Augmented reality in sports broadcast is a growing trend these days, as viewers become more discerning and demanding. Ncam’s Nic Hatch explains what augmented reality can do and how broadcasters can use the technology to attract more eyeballs
Sport is perhaps the most compelling genre on television. It is best watched live, so that you really don’t know what’s going to happen until it does. That’s great for retaining audiences.
But sports fans are very demanding. They want to know what’s going on. Today, that translates into a large number of cameras. For instance, where once just a handful of cameras would cover a football game, today audiences expect 20 or more around the pitch.
The audience also expects the action to be analysed and explained. All of this footage will be recorded and ready for instant replay, for example. Commentators and pundits will talk through replays, explaining what created the point of excitement.
Inevitably, broadcasters have looked to technological innovation to give them the edge, to make their coverage the one you choose. Investment in advanced technology will be repaid by bigger audiences and, therefore, higher advertising revenues.
Today, creative sports directors are increasingly turning to augmented reality. Put simply, this means taking the live camera feeds and adding to the pictures’ graphical elements, to further explain what is happening and its significance.
So in swimming or track athletics, for example, you might put a line on the screen which shows the world record pace. You could add an offside line to a football match, or the gain line in rugby. Hawk-Eye, popular in cricket, is often used as augmented reality, showing the predicted path of the ball on top of the video.
Sometimes augmented reality is used to build up the atmosphere. Showing team logos apparently painted on the pitch is common, or putting winning swimmers’ flags and order onto the pool. It can also be used for virtual advertising, substituting the hoardings around the playing area with replacement content.
Increasingly, the same augmented reality techniques are also being applied in sports review programmes, back in the studio. Back in 2013, Ian Finch, director of the BBC’s football flagship programme Match of the Day, said:“The implementation of augmented reality allows us to bring a whole new approach to our studio presentation.
“We are now able to complement our existing hard set with virtual set pieces, which can be animated at the touch of a button. The system also allows us to enhance our on-screen graphics by delivering team formations on the studio floor as a 3D illustration, moving the camera along the defensive line or focusing on an individual by flying the camera across the virtual pitch. Add to that the use of team badges, maps and written text, and we have a studio environment that can keep on evolving and moving forward.”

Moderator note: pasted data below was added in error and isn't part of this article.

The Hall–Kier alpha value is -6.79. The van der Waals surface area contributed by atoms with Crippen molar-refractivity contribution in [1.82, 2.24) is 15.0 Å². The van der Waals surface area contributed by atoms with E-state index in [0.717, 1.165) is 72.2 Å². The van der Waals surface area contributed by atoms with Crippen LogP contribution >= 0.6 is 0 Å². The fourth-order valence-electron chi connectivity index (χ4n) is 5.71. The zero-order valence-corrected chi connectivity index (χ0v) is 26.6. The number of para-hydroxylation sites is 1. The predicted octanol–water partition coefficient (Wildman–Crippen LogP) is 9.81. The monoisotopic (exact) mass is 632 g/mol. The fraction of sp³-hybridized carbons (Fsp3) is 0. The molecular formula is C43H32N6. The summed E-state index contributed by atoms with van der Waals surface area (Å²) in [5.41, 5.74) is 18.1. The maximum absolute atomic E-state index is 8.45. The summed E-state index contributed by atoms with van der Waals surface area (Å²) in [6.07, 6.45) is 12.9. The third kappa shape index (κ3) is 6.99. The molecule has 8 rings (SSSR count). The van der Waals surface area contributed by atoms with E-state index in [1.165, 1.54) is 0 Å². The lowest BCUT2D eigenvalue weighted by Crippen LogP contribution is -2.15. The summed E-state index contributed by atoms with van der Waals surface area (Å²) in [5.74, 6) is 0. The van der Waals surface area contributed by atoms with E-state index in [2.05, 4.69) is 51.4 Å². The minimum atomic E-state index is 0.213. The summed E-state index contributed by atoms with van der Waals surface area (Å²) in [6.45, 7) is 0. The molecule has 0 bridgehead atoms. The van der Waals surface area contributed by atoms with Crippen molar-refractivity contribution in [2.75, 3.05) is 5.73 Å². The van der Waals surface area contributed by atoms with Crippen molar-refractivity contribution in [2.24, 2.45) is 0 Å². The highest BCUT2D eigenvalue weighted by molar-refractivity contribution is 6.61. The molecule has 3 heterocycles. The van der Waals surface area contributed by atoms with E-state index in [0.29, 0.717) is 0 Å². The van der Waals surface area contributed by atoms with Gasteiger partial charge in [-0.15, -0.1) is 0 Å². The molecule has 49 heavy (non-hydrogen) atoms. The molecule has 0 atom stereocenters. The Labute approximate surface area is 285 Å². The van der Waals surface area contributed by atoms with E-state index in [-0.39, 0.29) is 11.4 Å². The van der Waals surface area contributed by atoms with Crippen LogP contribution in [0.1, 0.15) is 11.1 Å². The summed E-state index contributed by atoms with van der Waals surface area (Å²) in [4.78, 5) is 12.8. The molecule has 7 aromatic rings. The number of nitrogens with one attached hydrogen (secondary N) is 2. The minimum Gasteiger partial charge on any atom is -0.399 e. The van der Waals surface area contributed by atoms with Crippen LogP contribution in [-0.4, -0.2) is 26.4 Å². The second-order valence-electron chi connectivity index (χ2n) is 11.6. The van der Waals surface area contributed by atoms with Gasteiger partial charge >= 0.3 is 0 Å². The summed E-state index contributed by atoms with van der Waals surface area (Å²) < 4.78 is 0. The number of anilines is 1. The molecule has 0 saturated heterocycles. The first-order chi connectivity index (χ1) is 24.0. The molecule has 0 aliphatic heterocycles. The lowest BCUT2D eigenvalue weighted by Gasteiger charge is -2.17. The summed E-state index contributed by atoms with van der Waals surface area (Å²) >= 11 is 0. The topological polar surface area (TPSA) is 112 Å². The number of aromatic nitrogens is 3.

Other broadcasters such as Fox Sports have picked up on this and apply hugely creative presentation to a wide range of sports.
But when talking about augmented reality applications in sport, it is easy to focus on the software that takes the statistics and dynamics and creates the augmented elements in real time.
It is certainly true that this requires a lot of complex processing, and the power of these applications should not be underestimated.
But there is a second major challenge. Having calculated where the offside line is, or where the ball would have gone, or what the world record pace is, the software has to know where to put it on the screen.
None of these are of any use if the augmented elements are not in precisely the right place on the screen: just a few pixels out may make the graphics meaningless.
So this means you have to know precisely where the camera is pointing at all times. In fact, you need to know where the camera is in three-dimensional space, plus the zoom setting of the lens, as an absolute minimum. Outdoors, at a sporting event, the cameras which will have augmented reality tend to be in fixed locations.
In the studio, though, they will move around. Some will be on pedestals or jibs, but others may be handheld or on Steadicam, in which case you need to know the pitch and roll of the camera as well as all the other parameters.
Traditionally, this was accomplished by rather long alignment procedures. In the studio, markers were placed on the walls – where you had to shoot around them – or on the ceiling. Some systems used a reference point on the floor and dead reckoning from there.
The modern studio cannot afford the time needed for this sort of alignment. A number of companies have developed systems which provide virtually instantaneous alignment, either using the existing geometries of the scene or by tracking unobtrusive additional markers.
The result is that augmented reality can be set up quickly and precisely, adding to audience enjoyment by enriching the experience.